Physical Inactivity

Regular exercise can reduce body weight and improve cholesterol, blood pressure and diabetes, thereby reducing overall cardiovascular risk. Exercise has a beneficial effect on the heart, lungs, muscles, joints and bones and is a critical ingredient in a weight-loss program because calories are burned and the tendency to accumulate body fat is reduced.

Among the behaviours that can easily be self-monitored, exercise is at the top of the list. A well-balanced exercise program includes a stretching, strengthening and aerobic component lasting 45 to 90 minutes, three to five times weekly.

High Blood Pressure

See "High-Blood Presure--A Silent Epidemic" in this issue.

Dyslipidemia (high cholesterol)

See "The Truth About Cholesterol" in this issue.

Obesity

Becoming fat, especially if the fat tends to park on your belly, means a higher likelihood of developing heart disease and stroke. Being overweight ushers in other major risk factors for heart disease such as high cholesterol, diabetes and high blood pressure.

For individuals faced with what is often a lifelong battle to achieve a healthy weight, weight control is rarely an easy or pleasant issue. In addition to overeating, several causes have been identified and include genetic tendency and family history, lack of exercise, eating patterns, emotional issues and various medically related causes, including side-effects from certain drugs, endocrine disorders, specific brain diseases and abnormal body metabolism. Looking at all of these factors is crucial for any long-term success in this area.

Diabetes

This disorder affects the body's ability to use sugar, or glucose, properly, which causes it to become elevated in the blood. It can be caused by a deficiency of insulin or by cell insulin resistance. High blood sugar causes destructive changes in the blood vessels throughout the body, increasing the risk of cardiovascular disease by two to three times.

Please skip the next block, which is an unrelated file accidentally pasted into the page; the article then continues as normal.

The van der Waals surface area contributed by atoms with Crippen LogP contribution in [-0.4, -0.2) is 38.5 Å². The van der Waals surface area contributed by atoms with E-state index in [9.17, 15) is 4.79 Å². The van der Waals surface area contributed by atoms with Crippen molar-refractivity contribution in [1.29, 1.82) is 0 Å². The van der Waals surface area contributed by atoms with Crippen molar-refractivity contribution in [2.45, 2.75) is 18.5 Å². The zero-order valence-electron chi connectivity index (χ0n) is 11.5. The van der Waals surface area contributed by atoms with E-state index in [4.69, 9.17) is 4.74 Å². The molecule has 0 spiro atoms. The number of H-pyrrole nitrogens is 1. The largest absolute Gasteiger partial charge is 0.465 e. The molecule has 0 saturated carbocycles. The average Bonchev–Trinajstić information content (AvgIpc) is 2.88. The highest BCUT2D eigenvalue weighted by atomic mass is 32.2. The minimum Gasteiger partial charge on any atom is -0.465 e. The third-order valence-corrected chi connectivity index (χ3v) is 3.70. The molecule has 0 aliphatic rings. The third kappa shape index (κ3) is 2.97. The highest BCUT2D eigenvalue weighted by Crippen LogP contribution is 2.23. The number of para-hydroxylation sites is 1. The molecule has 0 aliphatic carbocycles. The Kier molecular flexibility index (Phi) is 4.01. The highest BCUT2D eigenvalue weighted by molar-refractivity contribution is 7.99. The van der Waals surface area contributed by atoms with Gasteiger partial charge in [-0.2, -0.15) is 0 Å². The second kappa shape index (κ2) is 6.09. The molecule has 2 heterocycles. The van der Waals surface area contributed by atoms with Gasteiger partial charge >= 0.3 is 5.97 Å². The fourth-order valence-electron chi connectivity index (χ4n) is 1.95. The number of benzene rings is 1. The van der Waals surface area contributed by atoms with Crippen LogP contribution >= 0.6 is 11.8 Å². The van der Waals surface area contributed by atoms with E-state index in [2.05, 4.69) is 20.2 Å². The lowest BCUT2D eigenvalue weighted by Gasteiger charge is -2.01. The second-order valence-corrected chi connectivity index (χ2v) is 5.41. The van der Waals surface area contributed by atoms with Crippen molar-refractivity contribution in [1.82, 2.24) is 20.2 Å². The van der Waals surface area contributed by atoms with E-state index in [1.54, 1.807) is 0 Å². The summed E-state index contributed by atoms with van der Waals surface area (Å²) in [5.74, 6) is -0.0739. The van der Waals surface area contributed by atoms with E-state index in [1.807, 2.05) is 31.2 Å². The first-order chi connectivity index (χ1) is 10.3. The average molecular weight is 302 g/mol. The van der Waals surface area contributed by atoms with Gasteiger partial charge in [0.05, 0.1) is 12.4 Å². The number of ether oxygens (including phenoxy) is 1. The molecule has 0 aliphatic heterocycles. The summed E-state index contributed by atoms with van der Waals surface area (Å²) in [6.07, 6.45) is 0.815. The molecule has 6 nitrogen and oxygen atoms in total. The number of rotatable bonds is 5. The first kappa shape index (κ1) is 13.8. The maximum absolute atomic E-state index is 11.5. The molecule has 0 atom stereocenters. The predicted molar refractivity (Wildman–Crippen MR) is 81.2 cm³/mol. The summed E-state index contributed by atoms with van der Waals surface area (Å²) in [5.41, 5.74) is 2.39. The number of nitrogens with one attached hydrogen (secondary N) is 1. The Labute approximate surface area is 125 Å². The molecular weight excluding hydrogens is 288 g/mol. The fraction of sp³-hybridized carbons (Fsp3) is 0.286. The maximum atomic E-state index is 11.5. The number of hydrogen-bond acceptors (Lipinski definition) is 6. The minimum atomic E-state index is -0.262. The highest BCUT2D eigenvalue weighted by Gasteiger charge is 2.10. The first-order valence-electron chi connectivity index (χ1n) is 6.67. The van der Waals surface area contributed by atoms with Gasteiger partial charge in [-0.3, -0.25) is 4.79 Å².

Losing weight if overweight, getting regular exercise, eating adequate protein and few refined carbohydrates, and supplementing with chromium and B vitamins are just a few examples of blood sugar-lowering possibilities.

Excessive Alcohol Use

Drink alcohol moderately, if you drink. A drink or two per day may discourage heart disease, suggests dozens of studies. More alcohol is dangerous, and binge drinking is particularly harmful to your heart and general health. If you don't drink, do not take up drinking as a way to prevent cardiovascular disease.

Hyperhomocysteinemia

Elevations of the naturally occurring, sulphur-containing amino acid homocysteine are associated with early CAD, stroke and vein blood clots. Experts report that high homocysteine can boost heart disease deaths six fold. A deficiency in the B vitamins, specifically B6, B12 and folic acid allows homocysteine to build up in the body. Supplementing with these nutrients makes good sense.

Oxidation

Oxidative stress is increasingly recognized as a component of the atherosclerotic process. Oxidation is linked to the presence of free radicals, which are unstable, destructive molecules that cause damage to the body. Antioxidants are substances that prevent free radicals from doing their damage. Examples include vitamins C and E, beta-carotene, selenium, coenzyme Q10, soy isoflavones, green tea polyphenols and bioflavonoids.

Exertion in the Cold

About half of heart attacks occur in the winter, when temperatures are lowest. Snow shovelling is associated with angina and with infarction. Stay warm and buy a snow blower.

Infectious and Inflammatory Agents

The role of infectious agents in atherosclerosis is presently being investigated. Certain bacteria, viruses and fungi, such as Chlamydia pneumoniae and cytomegalovirus, could be more than casual bystanders in this heart disease epidemic. Studies show that gum disease (periodontal disease) is clearly associated with heart disease.

The hypothesis that inflammation contributes to atherosclerosis is supported by studies that associate markers of inflammation, such as C-reactive protein, with increased cardiovascular risks. These facts point to the need to consider antimicrobial and anti-inflammatory therapies.

Atrial Fibrillation